Let us now examine the reaction of Bert, another third–party observer. In line 22 Bert’s contribution to the conversation is to “lol” or laugh out loud. His laughter immediately follows Jack’s comment that Brian gets “pissy too easily.” Nowhere does Bert indicate that Jack has stepped out of the bounds of acceptable cultural norms; in fact he laughs at the exchange which displays amusement at Brian and Jack’s “argument.” What was the intent of Bert’s laughter? A number of interpretations are possible but it is difficult to determine from laughter alone whether or not Bert codes Jack’s (or Brian’s) behavior as violating local or Internet–based communicative norms. One interpretation is that he laughs in support of Jack’s counter–criticism that Brian has become pissy. As Goodwin and Maynard note, other parties in an interaction may express alignments to a segment of talk as bids to increase their own social positions (Goodwin, 1990; Maynard, 1985). Note that at the end of Jack’s counter–criticism in line 21 he adds the emoticon :P which signifies a person sticking out one’s tongue. Sticking out one’s talk in conversation often implies that one is joking or teasing. Jack’s use of the :P emoticon tries to code his talk as teasing and jovial. By similarly displaying laughing, Bert expresses alignment to Jack’s supposed teasing stance. Bert’s move arguably places himself in a higher social position along with Jack, who by correcting Brian makes a micro–social bid (that may or may not be intentional or effective) to place Brain as lower on their techno–social hierarchy than Jack (and possibly also Bert).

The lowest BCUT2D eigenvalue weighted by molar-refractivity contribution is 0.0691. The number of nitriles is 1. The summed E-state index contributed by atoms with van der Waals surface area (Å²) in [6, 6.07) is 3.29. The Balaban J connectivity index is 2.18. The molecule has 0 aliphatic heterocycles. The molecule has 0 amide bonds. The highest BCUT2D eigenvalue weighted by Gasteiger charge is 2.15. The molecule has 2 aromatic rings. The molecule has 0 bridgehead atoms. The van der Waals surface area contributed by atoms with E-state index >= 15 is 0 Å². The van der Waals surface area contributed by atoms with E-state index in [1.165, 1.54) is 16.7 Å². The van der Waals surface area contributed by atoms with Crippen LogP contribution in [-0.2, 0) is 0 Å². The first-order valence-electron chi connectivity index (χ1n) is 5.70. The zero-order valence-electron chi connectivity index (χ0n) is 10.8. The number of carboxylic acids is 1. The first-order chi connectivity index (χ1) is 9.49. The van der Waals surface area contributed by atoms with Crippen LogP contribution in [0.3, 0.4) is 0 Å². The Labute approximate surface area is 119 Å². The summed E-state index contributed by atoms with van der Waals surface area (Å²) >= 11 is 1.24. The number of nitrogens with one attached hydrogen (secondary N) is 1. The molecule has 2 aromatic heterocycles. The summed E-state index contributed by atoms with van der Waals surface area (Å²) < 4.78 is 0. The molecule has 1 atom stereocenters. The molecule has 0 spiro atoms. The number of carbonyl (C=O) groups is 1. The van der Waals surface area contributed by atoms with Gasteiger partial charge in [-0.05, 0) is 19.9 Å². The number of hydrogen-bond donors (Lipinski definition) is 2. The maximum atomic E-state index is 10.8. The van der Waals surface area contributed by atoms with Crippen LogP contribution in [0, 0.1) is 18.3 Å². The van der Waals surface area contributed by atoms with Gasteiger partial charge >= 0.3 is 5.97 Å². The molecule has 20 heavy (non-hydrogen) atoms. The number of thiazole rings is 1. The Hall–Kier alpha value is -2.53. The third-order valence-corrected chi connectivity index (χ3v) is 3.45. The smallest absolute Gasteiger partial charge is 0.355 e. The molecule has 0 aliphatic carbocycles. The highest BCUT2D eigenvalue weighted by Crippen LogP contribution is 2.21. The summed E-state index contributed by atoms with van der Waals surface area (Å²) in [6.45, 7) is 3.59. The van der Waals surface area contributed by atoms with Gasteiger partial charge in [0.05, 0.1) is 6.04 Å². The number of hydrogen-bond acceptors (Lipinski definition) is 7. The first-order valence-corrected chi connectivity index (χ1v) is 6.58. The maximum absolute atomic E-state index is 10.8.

The above discussion demonstrates that it is quite difficult to determine Jack’s true intent in this exchange. Further, differences of opinion in third–party observers mean that third–party opinions are not reliable, consistent predictors of what constitutes a flame. One interpretation of Jack’s comment that Brian has become too pissy is that Jack never intended to be unduly critical and flame, but rather Brian has simply misinterpreted him. According to O’Sullivan and Flanagin’s taxonomy this would not constitute a true flame because neither the sender (Jack) nor at least one third–party observer (Bert) overtly interpret his comment as a flame. But what are the “moral” implications of refusing to code Jack’s criticism as a flame in one’s research if only Brian (and one outside researcher) saw it that way? This interaction would not qualify as a “true flame” but certainly Brian, the recipient of the flame, displayed emotional effects that indicated it was as hurtful as a flame. However, by not coding it as a flame because an insufficient number of interactants code it as a flame, the researcher in a sense takes sides once again in an essentially culturally relative interpretation. Such a coding scheme ignores what for Brian are very real effects of the message. Three minutes after this conversation, Brian logged off and for the remaining two hours that I was online observing, Brian did not return. Many explanations are possible. Maybe he went to get a sandwich or do homework. Or maybe he was offended about being publicly criticized for something as minor as how he laughs online.